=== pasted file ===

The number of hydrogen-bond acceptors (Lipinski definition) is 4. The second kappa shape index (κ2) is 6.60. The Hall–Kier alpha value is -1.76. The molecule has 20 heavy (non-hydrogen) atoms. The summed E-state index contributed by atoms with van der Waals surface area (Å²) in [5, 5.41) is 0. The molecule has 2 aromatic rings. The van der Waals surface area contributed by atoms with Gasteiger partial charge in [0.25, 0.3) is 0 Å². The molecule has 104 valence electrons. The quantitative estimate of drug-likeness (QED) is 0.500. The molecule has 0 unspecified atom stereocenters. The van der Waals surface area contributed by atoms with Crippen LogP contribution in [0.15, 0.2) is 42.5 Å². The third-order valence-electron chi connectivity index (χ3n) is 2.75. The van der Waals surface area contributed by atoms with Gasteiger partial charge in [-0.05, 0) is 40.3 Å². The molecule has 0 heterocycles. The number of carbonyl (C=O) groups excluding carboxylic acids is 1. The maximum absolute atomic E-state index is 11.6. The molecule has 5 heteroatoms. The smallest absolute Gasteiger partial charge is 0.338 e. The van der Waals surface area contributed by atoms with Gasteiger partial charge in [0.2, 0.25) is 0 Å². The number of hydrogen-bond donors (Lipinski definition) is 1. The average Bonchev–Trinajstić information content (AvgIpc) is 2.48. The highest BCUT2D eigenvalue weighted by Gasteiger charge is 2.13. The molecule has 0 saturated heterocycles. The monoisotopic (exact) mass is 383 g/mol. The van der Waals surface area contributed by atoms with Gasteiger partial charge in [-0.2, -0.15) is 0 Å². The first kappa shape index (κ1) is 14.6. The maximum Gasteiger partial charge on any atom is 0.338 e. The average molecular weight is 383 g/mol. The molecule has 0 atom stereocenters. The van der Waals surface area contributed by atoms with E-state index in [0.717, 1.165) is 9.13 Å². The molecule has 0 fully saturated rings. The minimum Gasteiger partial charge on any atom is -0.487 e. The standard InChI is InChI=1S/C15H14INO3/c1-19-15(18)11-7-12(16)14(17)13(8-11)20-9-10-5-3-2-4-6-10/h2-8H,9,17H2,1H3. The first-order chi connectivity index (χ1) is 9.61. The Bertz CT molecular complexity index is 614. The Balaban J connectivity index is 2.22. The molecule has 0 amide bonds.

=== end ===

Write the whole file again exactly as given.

The number of hydrogen-bond acceptors (Lipinski definition) is 4. The second kappa shape index (κ2) is 6.60. The Hall–Kier alpha value is -1.76. The molecule has 20 heavy (non-hydrogen) atoms. The summed E-state index contributed by atoms with van der Waals surface area (Å²) in [5, 5.41) is 0. The molecule has 2 aromatic rings. The van der Waals surface area contributed by atoms with Gasteiger partial charge in [0.25, 0.3) is 0 Å². The molecule has 104 valence electrons. The quantitative estimate of drug-likeness (QED) is 0.500. The molecule has 0 unspecified atom stereocenters. The van der Waals surface area contributed by atoms with Crippen LogP contribution in [0.15, 0.2) is 42.5 Å². The third-order valence-electron chi connectivity index (χ3n) is 2.75. The van der Waals surface area contributed by atoms with Gasteiger partial charge in [-0.05, 0) is 40.3 Å². The molecule has 0 heterocycles. The number of carbonyl (C=O) groups excluding carboxylic acids is 1. The maximum absolute atomic E-state index is 11.6. The molecule has 5 heteroatoms. The smallest absolute Gasteiger partial charge is 0.338 e. The van der Waals surface area contributed by atoms with Gasteiger partial charge in [0.2, 0.25) is 0 Å². The number of hydrogen-bond donors (Lipinski definition) is 1. The average Bonchev–Trinajstić information content (AvgIpc) is 2.48. The highest BCUT2D eigenvalue weighted by Gasteiger charge is 2.13. The molecule has 0 saturated heterocycles. The monoisotopic (exact) mass is 383 g/mol. The van der Waals surface area contributed by atoms with Gasteiger partial charge in [-0.2, -0.15) is 0 Å². The first kappa shape index (κ1) is 14.6. The maximum Gasteiger partial charge on any atom is 0.338 e. The average molecular weight is 383 g/mol. The molecule has 0 atom stereocenters. The van der Waals surface area contributed by atoms with E-state index in [0.717, 1.165) is 9.13 Å². The molecule has 0 fully saturated rings. The minimum Gasteiger partial charge on any atom is -0.487 e. The standard InChI is InChI=1S/C15H14INO3/c1-19-15(18)11-7-12(16)14(17)13(8-11)20-9-10-5-3-2-4-6-10/h2-8H,9,17H2,1H3. The first-order chi connectivity index (χ1) is 9.61. The Bertz CT molecular complexity index is 614. The Balaban J connectivity index is 2.22. The molecule has 0 amide bonds.